Though Reel India has an overriding theme – encapsulated in its subhead “Cinema Off the Beaten Track” – it is best appreciated as a collection of discrete essays or vignettes, which combine reportage with commentary, and vary in quality. Some chapters – e.g. “Small towns on big screens” – offer reflections on a few films that fit a broad category, but the better essays centre on individuals and places, allowing Joshi’s journalistic strengths to come to the fore. We learn of spaces with offbeat connections to cinema, such as the shop where the adolescent Naushad once tuned harmoniums. We see how low-profile cinema can aid the survival of endangered languages, identities and sub-cultures, or raise awareness about predatory corporates. 

There is much here for the trivia-buff (what is the “Life of Pi of Garhwali cinema”? Who is the biggest star of Jharkhand cinema, or Jhollywood?) and there are evocative images: a Bhopal teeming with John Abraham lookalikes; a Bollywood go-to man in a small town trying to snatch lizards off the walls of his own home for a scene; screenings organised in the mukhiya’s house in a Bihari village, with bedsheets stitched together to create a makeshift screen – and the small audience expressing approval and disapproval, interest or boredom, in much the same way that savvier viewers do all over the world. (Elsewhere, there is an account of students who have never before been exposed to international cinema talking enthusiastically about shot-taking and symbolism after watching Bicycle Thieves or The Seventh Seal for the first time.)

Almost by default, Reel India is also a kind of India travelogue, which looks at the subtle differences between people and places in different parts of the country: how, for example, the less demonstrative populace of a particular region tends to be more disciplined and non-intrusive during film shoots. But equally, how these varied places, each with its distinct socio-political concerns, can engage with each other through popular culture: how a web-series like Mirzapur, so apparently north Indian in its ethos, may share the DNA of violent Madurai films; how urban and rural worlds can merge, and radical ideas co-exist with conservative ones.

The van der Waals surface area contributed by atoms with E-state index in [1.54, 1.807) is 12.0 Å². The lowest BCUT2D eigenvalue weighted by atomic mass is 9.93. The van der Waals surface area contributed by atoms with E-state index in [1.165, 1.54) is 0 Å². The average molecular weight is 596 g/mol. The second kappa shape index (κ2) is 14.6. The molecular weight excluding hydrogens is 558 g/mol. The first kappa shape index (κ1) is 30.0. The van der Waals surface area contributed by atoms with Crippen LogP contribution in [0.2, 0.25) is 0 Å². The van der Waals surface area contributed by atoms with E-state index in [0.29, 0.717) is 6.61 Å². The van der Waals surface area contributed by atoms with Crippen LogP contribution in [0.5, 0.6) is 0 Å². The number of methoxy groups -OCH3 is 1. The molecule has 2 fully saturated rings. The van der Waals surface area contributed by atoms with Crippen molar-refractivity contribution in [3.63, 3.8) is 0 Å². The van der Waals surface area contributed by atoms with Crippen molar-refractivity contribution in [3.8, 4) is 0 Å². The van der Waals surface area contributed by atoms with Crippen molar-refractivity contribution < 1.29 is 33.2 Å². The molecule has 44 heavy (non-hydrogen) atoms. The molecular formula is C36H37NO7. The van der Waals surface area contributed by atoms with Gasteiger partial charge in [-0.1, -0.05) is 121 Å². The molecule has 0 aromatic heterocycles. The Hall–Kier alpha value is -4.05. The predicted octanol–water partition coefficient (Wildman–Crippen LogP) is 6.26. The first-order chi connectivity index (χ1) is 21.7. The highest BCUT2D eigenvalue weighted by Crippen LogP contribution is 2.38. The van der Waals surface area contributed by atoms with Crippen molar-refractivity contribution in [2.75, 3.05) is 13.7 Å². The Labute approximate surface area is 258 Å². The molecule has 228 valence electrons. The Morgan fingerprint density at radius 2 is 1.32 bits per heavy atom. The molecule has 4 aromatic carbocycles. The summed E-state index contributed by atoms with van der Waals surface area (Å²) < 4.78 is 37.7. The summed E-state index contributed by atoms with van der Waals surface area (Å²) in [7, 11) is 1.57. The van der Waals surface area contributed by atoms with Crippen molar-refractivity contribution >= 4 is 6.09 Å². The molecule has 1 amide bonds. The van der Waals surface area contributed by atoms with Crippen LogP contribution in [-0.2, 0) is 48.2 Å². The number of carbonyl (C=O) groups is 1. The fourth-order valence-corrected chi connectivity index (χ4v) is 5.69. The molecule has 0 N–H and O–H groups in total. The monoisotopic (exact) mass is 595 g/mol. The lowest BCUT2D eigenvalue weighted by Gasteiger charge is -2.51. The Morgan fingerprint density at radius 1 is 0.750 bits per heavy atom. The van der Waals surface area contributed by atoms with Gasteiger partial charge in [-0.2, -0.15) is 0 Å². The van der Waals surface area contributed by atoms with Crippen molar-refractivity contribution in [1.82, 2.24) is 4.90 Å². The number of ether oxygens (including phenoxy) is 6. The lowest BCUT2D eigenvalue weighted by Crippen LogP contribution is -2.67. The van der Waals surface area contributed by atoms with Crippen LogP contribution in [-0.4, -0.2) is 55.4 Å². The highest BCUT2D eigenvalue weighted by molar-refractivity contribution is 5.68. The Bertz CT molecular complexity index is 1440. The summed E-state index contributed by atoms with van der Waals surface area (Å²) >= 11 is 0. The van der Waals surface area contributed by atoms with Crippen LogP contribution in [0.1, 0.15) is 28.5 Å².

Joshi's chatty, conversational style – one of the appealing qualities of her feature writing –lends itself well to this subject matter, but there are times when the line between casualness and carelessness gets blurred. There are typos and grammatical errors (Lucknow becomes Luck in one place – and no, that wasn’t intended), unrelated streams of thought flow into each other without para-breaks; at times there are superfluous details (in a brief reference to Nagraj Manjule’s Sairat, we are parenthetically told not just that the film was remade in Hindi as Dhadak but also that the latter starred Ishaan Khattar and Janhvi Kapoor… and that Kapoor is the daughter of the late Sridevi) while at other times, information is provided in a slapdash manner. Occasionally I got the impression that the book was rushed into production before the author was fully ready, or that some material drawn from old feature stories hadn’t been fully integrated into the larger narrative.

However, these are problems of form, most of which will hopefully be remedied in a later edition. (It’s no secret that very little copy-editing of any note takes place in Indian publishing these days, and this seems especially true of cinema titles – perhaps because publishers assume the target readership won’t be concerned with anything as trivial as an elegant sentence.) For the reader who can ignore this and concentrate on a book’s content and informational value, there is – as indicated above – much to appreciate here.

Most of all, Reel India invoked a feeling of sheepishness in me, being a reminder that despite being a movie nerd, there are many aspects of the film-going experience I am cut off from. Though I lament that movie-watching has become sterile in an age of smartphones and streaming, I also plead guilty to having always lived in south Delhi and having rarely gone to movie halls in the pre-multiplex decade – much less having ever thrown coins at the screen. Reading this book is to realise that my love for dialoguebaazi and dhishoom-dhishoom, for ornate song sequences set to Laxmikant-Pyarelal scores, for the sort of “masala” that we are taught to be ashamed of these days, amounts to a form of urbanite posturing when compared to the true worshippers (or sachhe aashiq) whose stories Reel India is so full of.

Tuesday, August 27, 2019

How to stop worrying and love our homicidal gurus

[In my latest Telegraph piece, thoughts on charismatic preachers who talk about love but promise the apocalypse – in the new seasons of Mindhunter and Sacred Games, as well as the new Tarantino film]

Exactly midway through the just-released Season 2 of the David Fincher-produced show Mindhunter – a dramatization of the FBI’s profiling of incarcerated serial killers in the 1970s and 1980s – the legendary Charlie Manson shows up. He begins his meeting with the two agents who have come to interview him by impishly sticking out his tongue at one of them, Holden Ford (who is something of a Manson fanboy). And he ends the encounter by signing a copy of a book Holden has brought with him: “Each night as you sleep, I destroy the world,” Manson writes, with all the confidence of a man who knows he is a celebrity, even though he will never leave jail.